# typhoid - non-standard numeric datatypes

`typhoid`

provides implementations of some non-standard datatypes using `{vctrs}`

## What’s in the box

`numberwang(x)`

for creating numeric values which present themselves as words.`uint16(x)`

for creating 16-bit unsigned integers, where each value is stored as a pair of raw bytes.`fixedpt(x, decimals = 3)`

for creating 32-bit fixed point numeric values.

Each of the types supports `as_<type>()`

and `is_<type>()`

, as well as standard
arithmetic operations (`+`

, `*`

etc) and mathematical functions e.g. `abs()`

## Limitations

These types were created in order to explore the
`{vctrs}`

package, and its capabilities
for easily creating new types, with minimal effort, along with broad support
for standard R features.

These are all pretty naive implementations with ill-defined overflow, and incomplete implementations.

They *could* be the core of properly useful, robust datatypes - but for now
they merely stand as small tutorials on how new types can be defined with
the `{vctrs}`

package.

## Installation

You can install from GitHub with:

```
# install.package('remotes')
remotes::install_github('coolbutuseless/numberwang')
remotes::install_github('coolbutuseless/typhoid')
```

The **numberwang** type is backed by the `{numberwang}`

package which provides
functions for converting from numbers to words, and vice versa.

```
num <- numberwang(42.123)
num
```

```
<typ_numberwang[1]>
[1] "forty-two point one two three"
```

`num + 5`

```
<typ_numberwang[1]>
[1] "forty-seven point one two three"
```

`numberwang(1:3) * 10`

```
<typ_numberwang[3]>
[1] "ten" "twenty" "thirty"
```

`numberwang(1:3) * as_numberwang("twenty seven")`

```
<typ_numberwang[3]>
[1] "twenty-seven" "fifty-four" "eighty-one"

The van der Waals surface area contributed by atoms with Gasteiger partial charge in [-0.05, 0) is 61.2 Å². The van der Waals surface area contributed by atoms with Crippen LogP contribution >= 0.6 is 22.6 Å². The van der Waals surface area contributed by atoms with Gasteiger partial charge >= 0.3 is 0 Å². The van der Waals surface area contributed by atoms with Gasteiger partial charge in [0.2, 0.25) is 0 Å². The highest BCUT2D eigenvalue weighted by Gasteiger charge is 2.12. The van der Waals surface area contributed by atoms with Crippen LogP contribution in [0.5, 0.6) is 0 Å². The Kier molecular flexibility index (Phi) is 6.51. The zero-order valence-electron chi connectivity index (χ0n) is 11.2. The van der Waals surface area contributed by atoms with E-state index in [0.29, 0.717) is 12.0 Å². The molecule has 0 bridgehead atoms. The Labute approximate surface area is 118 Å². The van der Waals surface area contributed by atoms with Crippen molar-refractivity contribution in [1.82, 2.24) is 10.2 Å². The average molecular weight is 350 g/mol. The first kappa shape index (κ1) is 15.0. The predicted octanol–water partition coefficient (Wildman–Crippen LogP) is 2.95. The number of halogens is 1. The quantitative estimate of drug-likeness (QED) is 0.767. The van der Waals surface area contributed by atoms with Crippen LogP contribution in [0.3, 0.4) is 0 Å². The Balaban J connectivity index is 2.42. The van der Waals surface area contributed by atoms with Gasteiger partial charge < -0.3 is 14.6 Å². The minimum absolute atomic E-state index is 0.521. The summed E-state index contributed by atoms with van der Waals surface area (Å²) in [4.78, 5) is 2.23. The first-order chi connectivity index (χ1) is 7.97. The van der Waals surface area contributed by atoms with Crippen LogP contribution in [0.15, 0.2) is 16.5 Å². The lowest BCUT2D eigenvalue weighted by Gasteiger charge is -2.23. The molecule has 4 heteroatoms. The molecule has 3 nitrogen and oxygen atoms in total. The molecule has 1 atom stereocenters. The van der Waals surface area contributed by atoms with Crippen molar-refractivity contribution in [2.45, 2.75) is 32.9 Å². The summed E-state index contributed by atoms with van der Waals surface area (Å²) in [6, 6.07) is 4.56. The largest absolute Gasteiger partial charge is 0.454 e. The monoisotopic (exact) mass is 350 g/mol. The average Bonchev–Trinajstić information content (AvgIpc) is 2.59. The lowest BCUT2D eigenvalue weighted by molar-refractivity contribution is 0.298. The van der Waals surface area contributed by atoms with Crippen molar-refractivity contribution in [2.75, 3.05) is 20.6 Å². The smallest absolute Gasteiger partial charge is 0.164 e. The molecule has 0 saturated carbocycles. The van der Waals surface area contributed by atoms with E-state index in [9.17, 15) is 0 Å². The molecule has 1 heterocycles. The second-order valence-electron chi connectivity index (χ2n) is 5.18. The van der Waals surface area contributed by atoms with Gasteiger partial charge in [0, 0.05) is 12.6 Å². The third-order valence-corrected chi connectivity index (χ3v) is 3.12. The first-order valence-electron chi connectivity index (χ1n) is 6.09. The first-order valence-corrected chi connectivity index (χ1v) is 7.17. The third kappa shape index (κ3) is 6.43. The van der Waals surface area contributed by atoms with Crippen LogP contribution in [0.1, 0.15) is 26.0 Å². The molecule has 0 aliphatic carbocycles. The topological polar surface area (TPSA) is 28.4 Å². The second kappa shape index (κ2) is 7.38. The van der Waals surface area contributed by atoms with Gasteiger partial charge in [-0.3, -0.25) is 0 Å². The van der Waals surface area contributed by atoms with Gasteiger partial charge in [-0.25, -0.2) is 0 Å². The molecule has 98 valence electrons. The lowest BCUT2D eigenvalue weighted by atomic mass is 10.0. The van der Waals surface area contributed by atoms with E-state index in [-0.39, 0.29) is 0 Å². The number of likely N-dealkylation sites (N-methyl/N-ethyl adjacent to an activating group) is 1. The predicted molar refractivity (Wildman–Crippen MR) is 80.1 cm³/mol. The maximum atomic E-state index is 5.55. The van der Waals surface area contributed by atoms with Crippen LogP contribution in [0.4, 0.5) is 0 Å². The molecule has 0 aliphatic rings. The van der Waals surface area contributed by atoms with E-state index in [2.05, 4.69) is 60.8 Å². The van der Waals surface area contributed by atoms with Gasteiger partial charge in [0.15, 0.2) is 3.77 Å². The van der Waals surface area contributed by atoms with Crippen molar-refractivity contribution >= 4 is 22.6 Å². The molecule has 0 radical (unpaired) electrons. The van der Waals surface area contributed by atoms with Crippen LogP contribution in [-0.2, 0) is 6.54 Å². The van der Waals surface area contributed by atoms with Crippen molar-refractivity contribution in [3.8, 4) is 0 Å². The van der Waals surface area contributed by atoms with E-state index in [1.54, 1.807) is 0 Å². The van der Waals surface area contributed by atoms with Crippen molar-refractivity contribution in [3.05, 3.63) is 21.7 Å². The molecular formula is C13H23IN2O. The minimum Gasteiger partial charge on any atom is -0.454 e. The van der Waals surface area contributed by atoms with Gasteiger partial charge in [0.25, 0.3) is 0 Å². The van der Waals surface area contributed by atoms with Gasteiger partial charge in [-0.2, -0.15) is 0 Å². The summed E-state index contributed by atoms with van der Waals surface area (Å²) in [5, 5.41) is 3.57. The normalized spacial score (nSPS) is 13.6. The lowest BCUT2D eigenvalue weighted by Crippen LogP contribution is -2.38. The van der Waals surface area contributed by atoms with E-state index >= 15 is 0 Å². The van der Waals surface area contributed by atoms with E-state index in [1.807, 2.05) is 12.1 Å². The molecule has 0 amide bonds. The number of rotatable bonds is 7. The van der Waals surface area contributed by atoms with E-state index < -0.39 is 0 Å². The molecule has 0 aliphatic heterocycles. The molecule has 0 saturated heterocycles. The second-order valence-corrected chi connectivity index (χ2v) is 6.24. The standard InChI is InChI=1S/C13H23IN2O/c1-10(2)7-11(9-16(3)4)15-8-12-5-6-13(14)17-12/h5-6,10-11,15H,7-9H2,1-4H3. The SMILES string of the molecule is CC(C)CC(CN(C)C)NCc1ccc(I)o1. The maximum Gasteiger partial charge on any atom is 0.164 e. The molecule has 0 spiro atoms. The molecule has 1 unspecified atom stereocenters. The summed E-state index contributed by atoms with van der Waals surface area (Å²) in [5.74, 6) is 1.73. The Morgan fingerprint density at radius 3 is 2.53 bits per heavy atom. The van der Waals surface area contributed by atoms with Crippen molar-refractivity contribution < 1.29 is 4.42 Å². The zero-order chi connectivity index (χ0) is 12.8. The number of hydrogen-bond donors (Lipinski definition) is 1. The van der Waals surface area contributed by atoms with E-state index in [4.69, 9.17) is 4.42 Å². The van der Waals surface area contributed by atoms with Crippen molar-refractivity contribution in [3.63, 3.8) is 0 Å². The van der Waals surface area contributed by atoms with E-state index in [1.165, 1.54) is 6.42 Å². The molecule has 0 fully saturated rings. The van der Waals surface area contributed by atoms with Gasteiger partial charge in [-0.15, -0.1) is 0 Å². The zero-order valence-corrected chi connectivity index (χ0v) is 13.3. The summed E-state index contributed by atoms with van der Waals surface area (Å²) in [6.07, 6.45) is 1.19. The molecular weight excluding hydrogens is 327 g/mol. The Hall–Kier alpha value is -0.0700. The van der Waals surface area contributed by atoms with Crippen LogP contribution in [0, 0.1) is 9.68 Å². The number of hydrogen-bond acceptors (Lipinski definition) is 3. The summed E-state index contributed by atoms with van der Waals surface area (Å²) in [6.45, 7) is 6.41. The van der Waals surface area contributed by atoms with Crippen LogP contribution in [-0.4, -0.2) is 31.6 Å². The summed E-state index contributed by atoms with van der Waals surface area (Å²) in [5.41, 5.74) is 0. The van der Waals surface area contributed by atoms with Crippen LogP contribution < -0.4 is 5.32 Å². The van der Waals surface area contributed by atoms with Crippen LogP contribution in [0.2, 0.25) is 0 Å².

```

`uint16`

values are represented internally as a pair of bytes.

Since a `uint16`

takes up only 16bits, it can only hold integers in the range 0-65535.

This offers space savings compared with R’s standard integer (four bytes), as long as your numbers fit in the given range.

Arithmetic operations are performed modulo 65536.

```
#~~~~~~~~~~~~~~~~~~~~~~~~~~~~~~~~~~~~~~~~~~~~~~~~~~~~~~~~~~~~~~~~~~~~~~~~~~~~~
# uint16 doesn't really behave differently from a small integer
#~~~~~~~~~~~~~~~~~~~~~~~~~~~~~~~~~~~~~~~~~~~~~~~~~~~~~~~~~~~~~~~~~~~~~~~~~~~~~
uint16(42)
```

```
#> <typ_uint16[1]>
#> [1] 42
```

`uint16(c(100, 150)) * 2`

```
#> <typ_uint16[2]>
#> [1] 200 300
```

```
#~~~~~~~~~~~~~~~~~~~~~~~~~~~~~~~~~~~~~~~~~~~~~~~~~~~~~~~~~~~~~~~~~~~~~~~~~~~~~
# uint16 uses only half the memory of a regular integer, but has
# a much reduced range as well
#~~~~~~~~~~~~~~~~~~~~~~~~~~~~~~~~~~~~~~~~~~~~~~~~~~~~~~~~~~~~~~~~~~~~~~~~~~~~~
ints <- sample(65535)
lobstr::obj_size(ints)
```

`#> 262,192 B`

`lobstr::obj_size(uint16(ints))`

`#> 131,904 B`

Fixed point numbers are implemented as integer values and a divisor which is a
power of 10. For instance `12.34`

is represented as the integer `1234`

with a
divisor of 100.

Fixed point numbers show as many decimal places as
set during initialisation with the `fixedpt(x, decimals = 3)`

call.

When numeric operations are performed on a `fixedpt`

, the result is also a
fixed point, with the number of decimals set to the be the maximum of decimal
places of the two arguments.

Numbers are only representable as a `fixedpt`

if the unscaled number fits into
a normal R integer.

```
n1 <- fixedpt(1:5, decimals = 3)
n1
```

```
#> <typ_fixedpt[5]>
#> [1] 1.000 2.000 3.000 4.000 5.000
```

```
n2 <- fixedpt(101:105, decimals = 5)
n2
```

```
#> <typ_fixedpt[5]>
#> [1] 101.00000 102.00000 103.00000 104.00000 105.00000
```

`n1 * n2`

```
#> <typ_fixedpt[5]>
#> [1] 101.00000 204.00000 309.00000 416.00000 525.00000
```

## Acknowledgements

- R Core for developing and maintaining the language.
- CRAN maintainers, for patiently shepherding packages onto CRAN and maintaining the repository